Essential oils, despite being called oils, are not actually oils and do not contain any fats, or lipids.  They are a mixture of volatile compounds that can have anywhere from 20-60 constituents, depending on the plant or flower from which it is made.  Terpenes and aromatic compounds are the two types of constituents contained in essential oils. [9]

How is Rose Essential Oil Made?

Essential oils can be made through distillation with steam, solvents, or mechanical expression.  Steam distillation for rose essential oil or extraction by solvent is preferred for this flower. A typical season produces 4,400 lb of flowers and steam distillation extracts about 14 oz of oil, and extraction with a solvent produces 5 ½ lbs of oil from the same amount of flowers. [3]

There are two kinds of rose essences:  rose ottos and rose absolutes.  Rose ottos are the essences extracted via steam distillation, and rose absolutes are extracted with solvents.  Rose absolutes are used more in perfumery. [7]

Regardless of the method used for producing rose oil, it takes a very large amount of rose petals to make its essential oil.  Therefore, many rose oils are contaminated with geranium or palmarosa essential oils to “extend” the rose fragrance.  Both geranium and palmarosa are high in geraniol (the main compound in rose oil) and simulate rose essential oil.  It is important to be sure of the purity of the rose essential oil you are purchasing.  Geranium and palmarosa are often used to adulterate rose oil and to decrease the costs of manufacturing rose essential oil. [7]

What is Rose Essential Oil made of?

Rose essential oils generally contain phenylpropanoid compounds (such as rose oxide and citronellol), monoterpene hydrocarbons (such as Nonadecane and the other compounds with the suffix -ane), and monoterpene alcohols (such as Gerniol and Nerol).   [10]

Rosa damascena Essential Oil contains:

  • Rose oxide (the oxidative product of Citronellol)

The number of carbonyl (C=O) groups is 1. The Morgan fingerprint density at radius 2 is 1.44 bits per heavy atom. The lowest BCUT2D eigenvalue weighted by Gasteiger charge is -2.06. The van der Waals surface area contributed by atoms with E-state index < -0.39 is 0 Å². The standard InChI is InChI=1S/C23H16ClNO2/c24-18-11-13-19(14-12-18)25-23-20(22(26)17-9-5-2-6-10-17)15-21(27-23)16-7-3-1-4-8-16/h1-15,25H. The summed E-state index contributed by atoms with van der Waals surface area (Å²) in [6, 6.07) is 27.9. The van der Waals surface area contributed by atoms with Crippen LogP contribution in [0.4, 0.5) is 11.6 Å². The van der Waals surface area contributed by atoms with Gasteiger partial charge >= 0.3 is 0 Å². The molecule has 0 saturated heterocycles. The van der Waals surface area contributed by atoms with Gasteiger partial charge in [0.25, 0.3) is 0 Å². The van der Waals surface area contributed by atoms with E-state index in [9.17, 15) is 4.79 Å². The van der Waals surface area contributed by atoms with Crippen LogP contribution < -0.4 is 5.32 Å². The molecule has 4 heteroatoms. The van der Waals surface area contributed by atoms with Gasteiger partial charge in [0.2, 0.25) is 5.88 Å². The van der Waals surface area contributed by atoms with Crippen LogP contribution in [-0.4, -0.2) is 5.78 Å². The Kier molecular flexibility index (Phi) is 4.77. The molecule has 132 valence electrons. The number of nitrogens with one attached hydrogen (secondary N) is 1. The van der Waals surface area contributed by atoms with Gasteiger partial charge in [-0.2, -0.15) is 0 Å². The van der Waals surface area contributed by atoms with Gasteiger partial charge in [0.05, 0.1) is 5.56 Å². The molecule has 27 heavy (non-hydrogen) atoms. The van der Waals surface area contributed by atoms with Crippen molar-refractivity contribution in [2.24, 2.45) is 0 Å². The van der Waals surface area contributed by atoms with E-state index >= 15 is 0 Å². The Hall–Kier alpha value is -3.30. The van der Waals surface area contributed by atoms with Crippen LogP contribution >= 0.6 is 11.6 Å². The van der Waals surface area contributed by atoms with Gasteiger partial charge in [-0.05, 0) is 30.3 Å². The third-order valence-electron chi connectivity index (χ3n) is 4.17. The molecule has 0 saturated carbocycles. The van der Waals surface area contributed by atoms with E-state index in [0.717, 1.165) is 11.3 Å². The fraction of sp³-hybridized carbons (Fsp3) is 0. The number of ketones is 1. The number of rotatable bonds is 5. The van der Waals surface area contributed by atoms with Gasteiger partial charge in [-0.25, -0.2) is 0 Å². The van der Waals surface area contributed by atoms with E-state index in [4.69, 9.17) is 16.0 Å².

• Citronellol: 9 to 35.3%
  • Geraniol: 46%, or between 8.3 to 30.2%
  • Geraniol acetate: 18%
  • Phenylethyl alcohol: 84%
  • Phenylethylamine: 12%
  • Nerol: 65%, or between 4 and 9.6%
  • Eugenol: 10%
  • Eugenol Methyl ester: 5 to 2.04%
  • Heneicosane: 6 to 7.9%
  • Nonadecane: 5 to 16%
  • Nonadecen-9: 18 to 3.1%
  • Heptadecane: 25 to 2.8%
  • 2-Undecanone
  • Germacrane-D: 39%
  • Tricosane, Pentacosane, Eicosane (up to 0.62%)
  • B-Caryophyllene
  • Z,Z-Farnesol: 56%
  • Terpinen-4-ol: 39%
  • Linalool: 0.7 to 2.8%
  • a-Pinene: 81%
  • B-Pinene: 21%
  • cis-Citral: 9%, trans-Citral:  1.2%    [10]

The characteristic scent of rose oil is due to beta-damascenone, beta-ionone, beta-damascone, and rose oxide.  They are present in very small quantities of total rose oil volume and comprise only 1% of the oil but are responsible for over 90% of the odor of the rose.  [7]

How to Use Rose Essential Oil

Essential oils are highly concentrated and should be diluted before use.  Unless otherwise instructed by your healthcare practitioner or aromatherapy practitioner, essential oils should not be taken internally.  There are specific guidelines for using essential oils in children based on their ages and it should be supervised by a healthcare or aromatherapy practitioner.

Safety and Side Effects of Rose Essential Oil

Common side effects of rose oil can include allergic reactions and sensitivity to topical use.


  1. Boskabady, Mohammad Hossein et al. “Pharmacological effects of rosa damascena.” Iranian journal of basic medical sciencesvol. 14,4 (2011): 295-307.
  2. “Garden Roses.” Wikipedia, en.wikipedia.org/wiki/Garden_roses#Old_Garden_Roses.
  3. Ryman, Daniele. “Rose (Rosa Spp. -Rosaceae.” aromatherapybible.com/rose/.
  4. “Rosa x Damascena.” Wikipedia, en.wikipedia.org/wiki/Rosa_×_damascena.
  5. “Avicenna.” Wikipedia, en.wikipedia.org/wiki/Avicenna.
  6. Ghannaee Arani, Mohammad et al. “Ibn Sina's (Avicenna) Contributions in the Treatment of Traumatic Injuries.” Trauma monthlyvol. 17,2 (2012): 301-4. doi:10.5812/traumamon.4695
  7. “Rose Oil.” Wikipedia, en.wikipedia.org/wiki/Rose_oil.
  8. “Rosa x Centifolia.” Wikipedia, en.wikipedia.org/wiki/Rosa_×_centifolia.
  9. Yap, Polly Soo Xi et al. “Essential oils, a new horizon in combating bacterial antibiotic resistance.” The open microbiology journalvol. 8 6-14. 7 Feb. 2014, doi:10.2174/1874285801408010006. https://www.ncbi.nlm.nih.gov/pmc/articles/PMC3950955/.
  10. “Rose Essential Oil.” Examine.com, published Mar 12, 2014.  Last updated Jun 14, 2018.  https://examine.com/supplements/rose-essential-oil/.